Here at Swell we’re always interested in thoughtful, educational and beneficial body work. Yoga Therapy is the way to learn yoga’s movement vocabulary and breath work in a one to one or duet environment, addressing who you are that day, your body history and goals.
Here is a little interview between Lawrence and I to introduce you to him and the work. Check out our Instructor Bio page and the Yoga Therapy Swell Body Page to learn more and contact Swell directly to set up sessions.
E: Where, when and why did you begin your personal journey with Yoga?
L: I think a seed was planted in me when I was in the Peace Corps in 1998. It was during our in country training in Zambia and one of the other volunteers would sit and meditate under a tree every day for 20 minutes before lunch. He never missed a day in the 10 weeks of training and he would sit motionless like a Buddha. I got interested and he taught me a transcendental meditation technique.
E: Can you elaborate on the specifics of Yoga Therapy as a private practice?
L: Specifically Yoga Therapy utilizes the techniques of Hatha Yoga to correct imbalances in the body. A few of those tools are mudras, breath work, asana, and meditation. It also brings in the newer technology of myofascial release using various props.
E: Are there any limitations as to who can practice Yoga Therapy? How can movement be modified?
L: There are no limitations as to who can practice Yoga. In the west we associate yoga with the very flexible bodies we see in the media practicing asana poses. But Yoga incorporates much much more than just asana poses and we work with many of those tools in Yoga Therapy as well as modifying movement for those with physical limitations.
E: What kind of clients have you had experience working with?
L: I have had experience working with people with many different challenges including Parkinson’s, PTSD, spinal stenosis, knee and hip replacements as well as healthy individuals taking regularly yoga classes but feeling stuck in their practice.
E: When we had a chance to do body work together, I greatly appreciated how you and the work you do took into account that the body needs both effort and release to get where it want/needs to be. What is universal about all of the modalities at Swell is the concept of creating space in the body. Can you talk a little bit about how Yoga approaches space both in physical and energy body?
L: From a scientific perspective inflammation is the cause of most disease in the body. It cuts off the natural flow of energy in certain areas of the body and if it is a part of the body responsible for bringing energy into the entire body then it cuts of that energy supply systemically. So yoga seeks to open these spaces so that Prana, life force energy, can flow freely.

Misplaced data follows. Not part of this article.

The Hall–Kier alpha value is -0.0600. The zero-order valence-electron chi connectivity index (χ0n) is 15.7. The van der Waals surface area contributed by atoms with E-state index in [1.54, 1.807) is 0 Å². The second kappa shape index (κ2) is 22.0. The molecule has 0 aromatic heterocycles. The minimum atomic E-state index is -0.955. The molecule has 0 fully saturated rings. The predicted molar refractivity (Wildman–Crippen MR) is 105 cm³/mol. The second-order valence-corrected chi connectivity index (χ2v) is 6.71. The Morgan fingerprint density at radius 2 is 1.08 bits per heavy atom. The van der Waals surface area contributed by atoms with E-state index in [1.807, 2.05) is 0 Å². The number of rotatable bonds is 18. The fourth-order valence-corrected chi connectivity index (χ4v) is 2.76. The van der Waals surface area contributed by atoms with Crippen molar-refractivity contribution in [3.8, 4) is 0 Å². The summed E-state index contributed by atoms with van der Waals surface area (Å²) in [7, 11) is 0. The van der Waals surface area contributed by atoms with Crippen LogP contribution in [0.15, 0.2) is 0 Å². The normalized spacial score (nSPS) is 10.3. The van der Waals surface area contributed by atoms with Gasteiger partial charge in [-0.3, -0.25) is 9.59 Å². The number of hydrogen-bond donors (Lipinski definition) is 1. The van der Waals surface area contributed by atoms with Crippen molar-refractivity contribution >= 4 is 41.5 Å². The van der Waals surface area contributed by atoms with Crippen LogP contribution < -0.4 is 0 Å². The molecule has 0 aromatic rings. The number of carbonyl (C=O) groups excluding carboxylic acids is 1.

E: When you begin your day, what is your first mindful movement?
L: Right now it’s getting out of the bed first thing in the morning. I am working with an SI issue right now so I’m careful not to aggravate it when I get up. For a long time it was noticing what nostril I was breathing out of before I got up. I found that very helpful.
E: In general what do you believe people need to find in themselves that is actualized through movement?
L: I believe it’s the qualities that we are looking to develop in ourselves that we have to embody in our movement. Whether it’s confidence, kindness or inner peace, we can develop and radiate those qualities as we move.
Just in time for Halloween!
I have just learned about this amazing candy company, UnREAL who are producing healthier treats sans GMO’s, corn syrup, partially hydrogenated oil, artificial color and dyes and preservatives.
Candy is still an indulgence, but check out this video to feel a little better about it:
It’s been a big year and we could not be a healthy body work studio and boutique without lovely clients and customers like you.
Look good, feel good is our motto and we look forward to continuing to dress you with aplomb and through a fusion of bodywork, help you achieve balance, strength and a sense of freedom in your body.
Help spread the Swell word! Tell a friend, Yelp review us, Like and Friend us on our Facebook Page… And as a thank you enjoy 15% off Fall Collections online + in store today!
Promo Code: HappyBirthday
I am not a big runner. I’ve tried periodically throughout my life, joining a friend on a run, or just trying to get in some quick exercise. But I have never really found the joy in putting one foot in front of the other fast.
However, we’ve all heard the term “Runners High”. Gretchen Reynolds, The Evolution of the Runner’s High, reports on a study done comparing an inactive non running animal, with an active running one. We humans are the latter, having evolved to distance run. What the study found is the animal the evolved to not run do not experience any chemical runners high. The humans and dogs tested showed significantly increased levels of endocannabinoids, the same chemical found in marijuana, that lightens mood creating the runner’s high.
At one point we needed to run long distance for survival. But as humans have evolved we no longer have that necessity. So why have our bodies kept this natural high which gives our bodies incentive to run long distance? The study further asks, how is it then that the modern human does not choose or like to run?
“That’s the million dollar question,” Dr. Raichlen says. “It appears from our study that we have the evolutionary drive” to exercise. But modern man has learned to ignore it.
Huh, interesting right? Here’s the silver lining:
“Our results are very preliminary,” Dr. Raichlen says. “But if they have a message, it’s that our evolutionary history appears to have included this kind of endurance activity and rewarded it. And as a result, we continue to have a biological imperative” to move.